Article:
How to Cook Rice?By PeterHow to cook Rice? Everyone has his own way how to cook rice. Here is an easy recipe that covers one of the most common food Rice. This recipe works to all varieties of rice. That's because whole techniques is slow and gentle and allows rice to steep long enough to cook through without adding overly too much extra water.
Creamy Mashed PotatoesBy PeterSimple recipe for creamy mashed potatoes. Another way how to cook this recipe is with help of sous vide. Why would you do that? When you sous vide potatoes you are no reaching a boiling point of water. Potatoes cooked on lower temperate somewhat taste more potatoey, simply it retains more flavor.
Cane’s SauceBy PeterThis sauce is a staple. Cane's sauce recipe is obviously trying to mimic sauce from Raising Cane's American fast food chain. Result is sweet, salty, sour all mellowed out by mayo with punchline kick from the garlic.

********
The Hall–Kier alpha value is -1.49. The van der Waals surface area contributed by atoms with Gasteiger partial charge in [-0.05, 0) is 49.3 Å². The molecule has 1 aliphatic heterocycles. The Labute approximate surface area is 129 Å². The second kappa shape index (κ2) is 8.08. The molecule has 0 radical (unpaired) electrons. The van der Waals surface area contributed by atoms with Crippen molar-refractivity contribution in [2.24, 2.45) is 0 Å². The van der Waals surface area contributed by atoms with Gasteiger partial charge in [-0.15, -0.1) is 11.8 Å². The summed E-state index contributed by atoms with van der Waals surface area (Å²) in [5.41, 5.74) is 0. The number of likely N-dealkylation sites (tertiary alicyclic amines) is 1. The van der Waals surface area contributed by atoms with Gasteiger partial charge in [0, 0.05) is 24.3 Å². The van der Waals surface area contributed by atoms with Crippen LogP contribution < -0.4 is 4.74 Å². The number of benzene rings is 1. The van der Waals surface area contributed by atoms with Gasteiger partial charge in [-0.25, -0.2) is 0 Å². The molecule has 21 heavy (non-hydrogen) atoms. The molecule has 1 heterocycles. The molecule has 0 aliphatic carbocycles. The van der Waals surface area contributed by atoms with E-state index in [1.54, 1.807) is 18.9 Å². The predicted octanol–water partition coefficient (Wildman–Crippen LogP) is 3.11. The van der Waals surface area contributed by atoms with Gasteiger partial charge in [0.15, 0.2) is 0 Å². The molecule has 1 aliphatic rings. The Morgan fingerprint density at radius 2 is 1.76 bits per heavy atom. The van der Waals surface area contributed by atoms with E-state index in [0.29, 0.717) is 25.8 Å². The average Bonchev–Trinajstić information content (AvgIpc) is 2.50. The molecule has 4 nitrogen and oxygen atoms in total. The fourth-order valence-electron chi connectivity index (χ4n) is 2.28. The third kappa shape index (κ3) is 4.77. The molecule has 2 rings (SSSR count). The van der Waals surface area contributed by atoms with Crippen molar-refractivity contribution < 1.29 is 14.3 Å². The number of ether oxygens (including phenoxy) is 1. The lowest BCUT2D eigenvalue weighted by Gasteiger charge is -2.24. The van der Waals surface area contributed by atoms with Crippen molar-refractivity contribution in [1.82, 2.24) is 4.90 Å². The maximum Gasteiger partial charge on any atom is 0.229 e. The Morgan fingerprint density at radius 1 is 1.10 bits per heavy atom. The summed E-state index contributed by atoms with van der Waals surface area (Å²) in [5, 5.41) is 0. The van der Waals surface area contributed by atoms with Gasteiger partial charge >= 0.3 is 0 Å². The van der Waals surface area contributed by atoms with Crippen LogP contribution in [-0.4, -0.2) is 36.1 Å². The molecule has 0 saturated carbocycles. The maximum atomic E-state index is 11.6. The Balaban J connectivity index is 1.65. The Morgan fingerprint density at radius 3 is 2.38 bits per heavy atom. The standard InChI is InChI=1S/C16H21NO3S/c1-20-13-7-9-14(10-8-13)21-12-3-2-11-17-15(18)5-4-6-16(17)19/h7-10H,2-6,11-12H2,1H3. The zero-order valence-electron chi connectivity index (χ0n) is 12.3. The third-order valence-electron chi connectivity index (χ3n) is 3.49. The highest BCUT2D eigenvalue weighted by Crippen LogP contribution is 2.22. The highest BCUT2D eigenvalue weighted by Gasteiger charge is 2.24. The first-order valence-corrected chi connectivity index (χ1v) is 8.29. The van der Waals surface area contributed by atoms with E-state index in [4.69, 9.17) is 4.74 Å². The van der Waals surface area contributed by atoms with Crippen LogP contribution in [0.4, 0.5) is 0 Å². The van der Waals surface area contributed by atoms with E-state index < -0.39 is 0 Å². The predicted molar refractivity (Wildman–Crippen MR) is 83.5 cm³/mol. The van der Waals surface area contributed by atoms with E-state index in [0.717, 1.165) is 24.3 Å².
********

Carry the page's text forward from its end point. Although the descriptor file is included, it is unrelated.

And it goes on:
Wet Brine for PoultryBy PeterBrines use salt to break down the proteins in the meat so that it can absorb moisture and hold on it. After the salt breaks down the proteins, the proteins won't contract while cooking, meaning less moisture is expelled in the roasting process. Quantity of the water is not so important, just make sure your meat is fully submerged. However it's very critical to have right saltines of solution which should be around 5%. Most commonly I brine meat like turkey breasts as it tends to get very dry while cooking. Benefits are so great that if you have time, I would definitely recommend do this process for any poultry meat or whole birds. If you are aiming at crispier texture (chicken skin) it's recommended to use dry brine instead where more moisture is expelled from the meat.
Burger Patty SeasoningBy PeterThis is very simple seasoning recipe for the burger patty, no matter what burger are you going to cook, beef or pork, smashed or thick. The best meat is always freshly ground. Always choose a fattier meat such as beef or pork shoulder or neck. I personally prefer a "smashed" burger. Smashing the meat ensures perfect contact with the griddle surface and browns the meat to perfection.